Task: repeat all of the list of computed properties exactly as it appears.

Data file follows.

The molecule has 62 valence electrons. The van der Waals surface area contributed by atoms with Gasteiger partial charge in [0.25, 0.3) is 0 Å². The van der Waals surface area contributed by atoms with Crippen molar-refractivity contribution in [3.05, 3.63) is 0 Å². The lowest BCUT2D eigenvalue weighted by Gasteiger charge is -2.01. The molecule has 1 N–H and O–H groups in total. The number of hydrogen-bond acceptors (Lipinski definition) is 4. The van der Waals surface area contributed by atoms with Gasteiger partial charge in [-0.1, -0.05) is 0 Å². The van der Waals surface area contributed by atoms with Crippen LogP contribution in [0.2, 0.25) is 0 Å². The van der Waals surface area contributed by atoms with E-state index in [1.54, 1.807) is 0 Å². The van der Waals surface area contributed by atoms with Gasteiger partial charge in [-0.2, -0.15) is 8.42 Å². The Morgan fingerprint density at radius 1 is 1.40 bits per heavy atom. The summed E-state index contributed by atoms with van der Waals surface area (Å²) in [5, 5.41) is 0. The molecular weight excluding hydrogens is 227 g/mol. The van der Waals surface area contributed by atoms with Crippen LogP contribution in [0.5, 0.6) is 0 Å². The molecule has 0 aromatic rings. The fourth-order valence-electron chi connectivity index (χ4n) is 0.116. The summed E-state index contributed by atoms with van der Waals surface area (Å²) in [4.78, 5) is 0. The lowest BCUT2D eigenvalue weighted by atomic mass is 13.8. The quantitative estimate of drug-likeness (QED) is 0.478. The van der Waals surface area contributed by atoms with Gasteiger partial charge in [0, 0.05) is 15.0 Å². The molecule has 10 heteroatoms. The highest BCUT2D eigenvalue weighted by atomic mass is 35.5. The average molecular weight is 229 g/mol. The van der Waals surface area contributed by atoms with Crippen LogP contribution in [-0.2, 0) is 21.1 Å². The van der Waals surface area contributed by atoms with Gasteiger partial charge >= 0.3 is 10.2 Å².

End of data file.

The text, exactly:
The molecule has 62 valence electrons. The van der Waals surface area contributed by atoms with Gasteiger partial charge in [0.25, 0.3) is 0 Å². The van der Waals surface area contributed by atoms with Crippen molar-refractivity contribution in [3.05, 3.63) is 0 Å². The lowest BCUT2D eigenvalue weighted by Gasteiger charge is -2.01. The molecule has 1 N–H and O–H groups in total. The number of hydrogen-bond acceptors (Lipinski definition) is 4. The van der Waals surface area contributed by atoms with Gasteiger partial charge in [-0.1, -0.05) is 0 Å². The van der Waals surface area contributed by atoms with Crippen LogP contribution in [0.2, 0.25) is 0 Å². The van der Waals surface area contributed by atoms with E-state index in [1.54, 1.807) is 0 Å². The van der Waals surface area contributed by atoms with Gasteiger partial charge in [-0.2, -0.15) is 8.42 Å². The Morgan fingerprint density at radius 1 is 1.40 bits per heavy atom. The summed E-state index contributed by atoms with van der Waals surface area (Å²) in [5, 5.41) is 0. The molecular weight excluding hydrogens is 227 g/mol. The van der Waals surface area contributed by atoms with Crippen LogP contribution in [0.5, 0.6) is 0 Å². The molecule has 0 aromatic rings. The fourth-order valence-electron chi connectivity index (χ4n) is 0.116. The summed E-state index contributed by atoms with van der Waals surface area (Å²) in [4.78, 5) is 0. The lowest BCUT2D eigenvalue weighted by atomic mass is 13.8. The quantitative estimate of drug-likeness (QED) is 0.478. The van der Waals surface area contributed by atoms with Gasteiger partial charge in [0, 0.05) is 15.0 Å². The molecule has 10 heteroatoms. The highest BCUT2D eigenvalue weighted by atomic mass is 35.5. The average molecular weight is 229 g/mol. The van der Waals surface area contributed by atoms with Crippen LogP contribution in [-0.2, 0) is 21.1 Å². The van der Waals surface area contributed by atoms with Gasteiger partial charge >= 0.3 is 10.2 Å².